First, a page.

Putin Calls for a New Financial World Order

FT.com | June 11, 2007
Neil Buckley and Catherine Belton

Russian president Vladimir Putin called on Sunday for a radical overhaul of the world’s financial and trade institutions to reflect the growing economic power of emerging market countries – including Russia.

Mr Putin said the world needed to create a new international financial architecture to replace an existing model that had become “archaic, undemocratic and unwieldy”.

His apparent challenge to western dominance of the world economic order came at a forum in St Petersburg designed to showcase the country’s economic recovery. Among 6,000 delegates at the biggest business forum ever held in post-Soviet Russia were scores of international chief executives including heads of Deutsche Bank, BP, Royal Dutch Shell, Nestlé, Chevron, Siemens and Coca-Cola.

deals worth more than $4bn were signed at the conference – including an order by Aeroflot for Boeing jets – as executives said they were continuing to invest in Russia despite deteriorating relations with the west.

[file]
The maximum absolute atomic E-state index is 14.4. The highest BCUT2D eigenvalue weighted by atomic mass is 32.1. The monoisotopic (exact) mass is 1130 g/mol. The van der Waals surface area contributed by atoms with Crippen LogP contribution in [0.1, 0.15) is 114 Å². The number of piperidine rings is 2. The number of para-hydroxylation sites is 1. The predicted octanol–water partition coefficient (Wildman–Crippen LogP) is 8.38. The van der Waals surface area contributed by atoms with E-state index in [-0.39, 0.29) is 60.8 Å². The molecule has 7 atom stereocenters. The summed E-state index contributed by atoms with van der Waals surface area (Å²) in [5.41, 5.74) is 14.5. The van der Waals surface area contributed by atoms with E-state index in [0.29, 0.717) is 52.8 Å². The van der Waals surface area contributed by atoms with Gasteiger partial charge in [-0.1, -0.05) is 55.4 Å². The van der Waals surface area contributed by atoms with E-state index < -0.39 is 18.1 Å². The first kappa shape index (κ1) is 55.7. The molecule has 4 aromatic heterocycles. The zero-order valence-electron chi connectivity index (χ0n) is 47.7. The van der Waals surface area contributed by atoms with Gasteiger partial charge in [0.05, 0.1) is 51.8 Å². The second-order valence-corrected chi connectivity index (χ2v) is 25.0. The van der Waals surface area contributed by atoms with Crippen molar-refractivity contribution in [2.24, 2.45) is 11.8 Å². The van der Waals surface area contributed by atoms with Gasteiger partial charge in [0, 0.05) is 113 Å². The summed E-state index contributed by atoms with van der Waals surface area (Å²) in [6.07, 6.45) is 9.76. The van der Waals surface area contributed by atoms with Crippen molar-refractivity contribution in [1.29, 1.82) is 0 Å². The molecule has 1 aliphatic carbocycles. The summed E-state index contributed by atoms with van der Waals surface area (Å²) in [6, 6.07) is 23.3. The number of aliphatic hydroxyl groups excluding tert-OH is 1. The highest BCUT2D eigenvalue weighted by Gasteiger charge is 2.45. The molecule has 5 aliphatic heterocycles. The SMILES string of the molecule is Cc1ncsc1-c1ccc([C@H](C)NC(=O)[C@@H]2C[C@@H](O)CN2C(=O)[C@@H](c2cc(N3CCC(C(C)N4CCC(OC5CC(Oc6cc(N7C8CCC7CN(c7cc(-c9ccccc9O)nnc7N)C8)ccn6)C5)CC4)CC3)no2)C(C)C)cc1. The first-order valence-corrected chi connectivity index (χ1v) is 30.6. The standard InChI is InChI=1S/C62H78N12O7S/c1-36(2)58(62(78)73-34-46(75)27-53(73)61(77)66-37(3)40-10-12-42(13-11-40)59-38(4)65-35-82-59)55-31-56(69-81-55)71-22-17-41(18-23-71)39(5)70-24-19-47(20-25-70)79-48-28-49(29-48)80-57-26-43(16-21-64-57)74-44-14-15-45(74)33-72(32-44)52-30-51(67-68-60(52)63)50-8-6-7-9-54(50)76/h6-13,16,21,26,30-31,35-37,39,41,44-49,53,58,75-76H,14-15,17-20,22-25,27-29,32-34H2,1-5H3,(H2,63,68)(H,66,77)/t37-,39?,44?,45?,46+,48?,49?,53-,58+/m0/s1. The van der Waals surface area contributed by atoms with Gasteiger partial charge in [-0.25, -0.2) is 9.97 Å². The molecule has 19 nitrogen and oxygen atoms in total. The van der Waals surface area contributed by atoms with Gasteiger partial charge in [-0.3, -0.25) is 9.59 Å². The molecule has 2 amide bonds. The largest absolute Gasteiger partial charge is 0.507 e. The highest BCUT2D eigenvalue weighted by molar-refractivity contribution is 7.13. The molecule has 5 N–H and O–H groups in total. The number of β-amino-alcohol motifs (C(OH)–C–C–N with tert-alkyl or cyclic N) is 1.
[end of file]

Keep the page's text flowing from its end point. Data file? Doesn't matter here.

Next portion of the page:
Mr Putin’s hosting of the forum capped a week in which he dominated the international stage. He warned last Monday that Russia might target nuclear missiles at Europe if the US built a missile shield in Poland and the Czech Republic, then offered a compromise at the G8 summit involving switching part of the US system to Azerbaijan.

His speech on financial institutions suggested that, along with an aggressive recent campaign against US “unilateralism” in foreign policy, he was also seeking to challenge western dominance of the world economic order.

Mr Putin said 50 years ago, 60 per cent of world gross domestic product came from the Group of Seven industrial nations. Today, 60 per cent of world GDP came from outside the G7.

“The interests of stable economic development would be best served by a new architecture of international economic relations based on trust and mutually beneficial integration,” Mr Putin said.

The Russian president said there was increasing evidence that existing organisations were “not doing a good job regulating global economic relations”.

“Institutions created with a focus on a small number of active players sometimes look archaic, undemocratic and unwieldy. They are a far cry from recognising the existing balance of power,” he said.

 

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